1. Research Knowledge Base
  2. Innovation and entrepreneurship

University Collaboration on Technology Transfer: An All-Island Feasibility Study 

Published: February 2006


This feasibility study, commissioned by InterTradeIreland on behalf of Universities Ireland and the Irish Universities Association, examines the potential for collaborative activity in the area of Intellectual Property (IP) management and technology transfer by the universities on the island of Ireland. This report provides some initial recommendations on how the universities on the island, North and South, might work together to maximise the benefits of exploiting the output of their research activity and proposes mechanisms to achieve collaboration and co-operation.

The universities are an important element in economic development on the island, North and South. There has been significant investment in research in both jurisdictions and there is now a need to optimise the exploitation of the results of that investment in a consistent way. The environment in which the universities operate is undergoing considerable change and significant steps have been taken recently at both national and institutional levels in both jurisdictions to support and develop IP management and exploitation in the universities. As a result of this, and of their history, each university is at a different stage of evolution in its ability to undertake the exploitation. However, all face the need to exploit the research output successfully and all face particular, and similar, issues in marketing and selling technology and IP.

The data was collected by a series of surveys of institutions, Technology Transfer professionals and external stakeholders, plus consultative meetings with Technology Transfer professionals. A project Steering Group oversaw the project. More detail on the methodology is given in Appendix 1.

There are 2 core recommendations for the universities which are outlined overleaf. The detailed recommendations are provided in section 7 and are grouped around:

  • Joint marketing
  • Expert professional input into policy and strategy
  • Training & entrepreneurship
  • Campus company support
  • Interaction with the Venture Capital community
  • Accessing external professional services
  • Shared expertise
  • Technology bundling
  • Single funding stream in Ireland. [1]

Core Recommendations for Universities Ireland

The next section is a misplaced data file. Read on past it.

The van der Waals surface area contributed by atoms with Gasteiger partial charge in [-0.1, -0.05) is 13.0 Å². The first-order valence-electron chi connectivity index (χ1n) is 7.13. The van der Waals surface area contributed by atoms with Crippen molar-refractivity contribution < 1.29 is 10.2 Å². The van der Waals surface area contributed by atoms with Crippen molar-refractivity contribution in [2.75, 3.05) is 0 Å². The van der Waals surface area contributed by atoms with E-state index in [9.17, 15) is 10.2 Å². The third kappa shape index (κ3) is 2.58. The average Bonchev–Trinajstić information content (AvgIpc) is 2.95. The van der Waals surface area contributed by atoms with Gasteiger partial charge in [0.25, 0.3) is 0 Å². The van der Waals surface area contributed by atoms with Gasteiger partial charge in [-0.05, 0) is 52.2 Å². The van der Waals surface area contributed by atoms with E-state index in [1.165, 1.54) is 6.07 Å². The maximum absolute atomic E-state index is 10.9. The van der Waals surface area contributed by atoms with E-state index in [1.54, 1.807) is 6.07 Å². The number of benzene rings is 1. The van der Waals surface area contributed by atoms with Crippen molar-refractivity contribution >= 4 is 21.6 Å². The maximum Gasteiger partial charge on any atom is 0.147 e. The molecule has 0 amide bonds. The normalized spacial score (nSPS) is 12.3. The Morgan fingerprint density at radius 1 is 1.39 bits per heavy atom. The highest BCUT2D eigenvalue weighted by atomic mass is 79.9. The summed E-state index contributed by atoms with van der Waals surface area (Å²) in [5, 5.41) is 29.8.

1 Joint Marketing

  • Establish a strategy and policy task force on joint technology marketing, drawn from Technology Transfer professionals and appropriate communications professionals. The task force should have the remit to develop and cost a comprehensive marketing strategy, working with external stakeholders where appropriate.

This was recognised as the primary initial area for collaboration. Promotion of the university research base on the island, North and South, building on the expertiseireland.com website, can only be beneficial to the universities and to the economic growth of the island. This combined with support for market research would:

  • Raise the profile and establish the position of the universities and the island as an R&D powerhouse
  • Provide a vehicle for the marketing of technology, services and facilities
  • Provide a common platform for addressing the multi-national company sector
  • Improve the perceptions of stakeholders and the business community both on the island, North and South, and worldwide
  • Inform policy by elucidating common strengths and positions
  • Provide a common platform for lobbying policy development, particularly at European level on R&D and Innovation policy
  • Facilitate technology take up from the research base by companies
  • Enable technology bundling for marketing purposes.

This group’s remit would incorporate the more detailed recommendations in Section 7 of the report.

2 Expert Professional Input to Policy & Strategy

  • Establish a sub group of Universities Ireland comprising Directors to advise Universities Ireland and the VPs for Research & Innovation on IP management and technology transfer policy issues, with an agreed remit which would include matters at European level.
  • Agree the level of support to be provided to AURIL-Ireland, and the reporting mechanisms.

The expertise of the group would provide the practical professional advice required to inform policy and strategy developed by the VPs. Where an approach was required or a policy development occurred which applied to only one jurisdiction, this would be addressed by forming a sub-group on an ad-hoc basis.

This sub-group would:-

  • Advise the VP groups and thus the Presidents/ Vice Chancellors
  • Act as the consultative point for all the external stakeholders on policy and process at all-island level